In containers best not to use more than 25% compost. Unlike most in this forum i think compost rocks in containers. It's just a matter of what you mix it with. Growth and fruit production is too good not to use it.

    Bookmark   March 30, 2014 at 9:45AM
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Thank you guys for your great help. I have re-posted the message in the Soil, Compost and Mulch forum

All the best

    Bookmark   March 30, 2014 at 3:40PM
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seysonn(8a WA/HZ 1)

I have seen some university ext. recommending it too.

below is University of Flodia Article.

Here is a link that might be useful: compost as container soil

    Bookmark   April 2, 2014 at 1:18AM
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hairmetal4ever(Z7 MD)

Compost is great to put in your outdoor garden.

Not in a container.

    Bookmark   April 2, 2014 at 11:41AM
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seysonn(8a WA/HZ 1)

Compost is great to put in your outdoor garden.

Not in a container.
Certainly your personal opinion and choice. I just linked University of Florida article(in my previous post) recommending its use in containers.

    Bookmark   April 2, 2014 at 12:07PM
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greenman28 NorCal 7b/8a

It's an opinion shared by many who've grown extensively in containers.

If we're talking big containers (which are basically mini-raised beds), then the drainage won't be as negatively affected. If we're talking the standard small containers that folks use, compost is an ingredient best limited to about 15% of a mix (the same fraction that I would substitute for peat/potting mix when making a 5-1-1).

All gardening is local, of course, and in warmer climates there is greater leeway in using heavy, moisture-retentive ingredients.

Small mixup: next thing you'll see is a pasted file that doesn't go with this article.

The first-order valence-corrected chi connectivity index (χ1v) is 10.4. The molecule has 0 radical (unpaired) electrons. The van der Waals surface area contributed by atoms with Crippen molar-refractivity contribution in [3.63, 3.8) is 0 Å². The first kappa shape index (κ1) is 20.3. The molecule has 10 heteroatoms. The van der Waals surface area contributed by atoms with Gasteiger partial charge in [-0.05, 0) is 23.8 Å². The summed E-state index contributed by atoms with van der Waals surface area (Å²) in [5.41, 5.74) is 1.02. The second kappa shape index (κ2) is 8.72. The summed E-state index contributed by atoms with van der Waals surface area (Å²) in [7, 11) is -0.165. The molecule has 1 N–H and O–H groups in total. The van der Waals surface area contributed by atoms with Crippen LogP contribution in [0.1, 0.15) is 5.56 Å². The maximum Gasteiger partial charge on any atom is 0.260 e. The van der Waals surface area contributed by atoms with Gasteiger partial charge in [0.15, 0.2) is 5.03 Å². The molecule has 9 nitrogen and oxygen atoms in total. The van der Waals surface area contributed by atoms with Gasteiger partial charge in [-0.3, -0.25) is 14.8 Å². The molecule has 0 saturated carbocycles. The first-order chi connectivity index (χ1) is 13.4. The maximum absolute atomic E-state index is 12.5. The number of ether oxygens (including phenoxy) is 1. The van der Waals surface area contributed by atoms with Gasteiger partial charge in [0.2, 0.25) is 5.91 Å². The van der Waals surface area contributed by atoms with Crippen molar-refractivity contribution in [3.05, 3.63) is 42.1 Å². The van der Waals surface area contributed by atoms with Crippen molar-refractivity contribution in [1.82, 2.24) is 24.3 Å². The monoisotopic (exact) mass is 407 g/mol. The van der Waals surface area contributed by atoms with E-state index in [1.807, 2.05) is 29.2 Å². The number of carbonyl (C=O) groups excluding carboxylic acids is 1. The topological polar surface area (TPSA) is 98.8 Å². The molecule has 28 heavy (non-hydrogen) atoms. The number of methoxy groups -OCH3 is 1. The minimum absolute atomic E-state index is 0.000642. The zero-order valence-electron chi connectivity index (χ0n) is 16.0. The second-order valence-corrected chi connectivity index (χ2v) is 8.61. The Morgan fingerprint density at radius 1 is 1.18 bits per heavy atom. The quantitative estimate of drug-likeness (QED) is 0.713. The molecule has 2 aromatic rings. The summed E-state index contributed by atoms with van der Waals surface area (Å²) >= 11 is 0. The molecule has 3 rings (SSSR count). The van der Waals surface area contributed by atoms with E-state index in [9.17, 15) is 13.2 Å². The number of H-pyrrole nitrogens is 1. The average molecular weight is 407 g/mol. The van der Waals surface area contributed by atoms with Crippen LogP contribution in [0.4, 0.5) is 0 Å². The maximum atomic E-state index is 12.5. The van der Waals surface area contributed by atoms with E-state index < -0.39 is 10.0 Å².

Bookmark   April 2, 2014 at 12:20PM
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Ohiofem(6a Ohio)

The term compost means something different in the United States than it does in Britain, and the OP may have been using it in a different way than is commonly understood on this forum. The British and Europeans often use the noun "compost" to mean potting mix. A common potting mix in Britain is called John Innes compost. The NPK is supplied by a combination of organic amendments. Here's a description.

John Innes Composts are a blend of carefully selected loam or topsoil, sphagnum moss peat, coarse sand or grit and fertilisers. The loam is screened and sterilised and then thoroughly mixed with the other ingredients in proportions designed to achieve the optimum air and water-holding capacity and nutrient content for different types and sizes of plants.

Sorry to say that when I started out growing container plants back in the day, I got all my advice from Thalassa Cruso, who was the Julia Child of gardeners in a popular public television series and published several books on the subject. Everyone made their own mixes in her day.

Here is a link that might be useful: John Innes Compost recipes

    Bookmark   April 2, 2014 at 12:25PM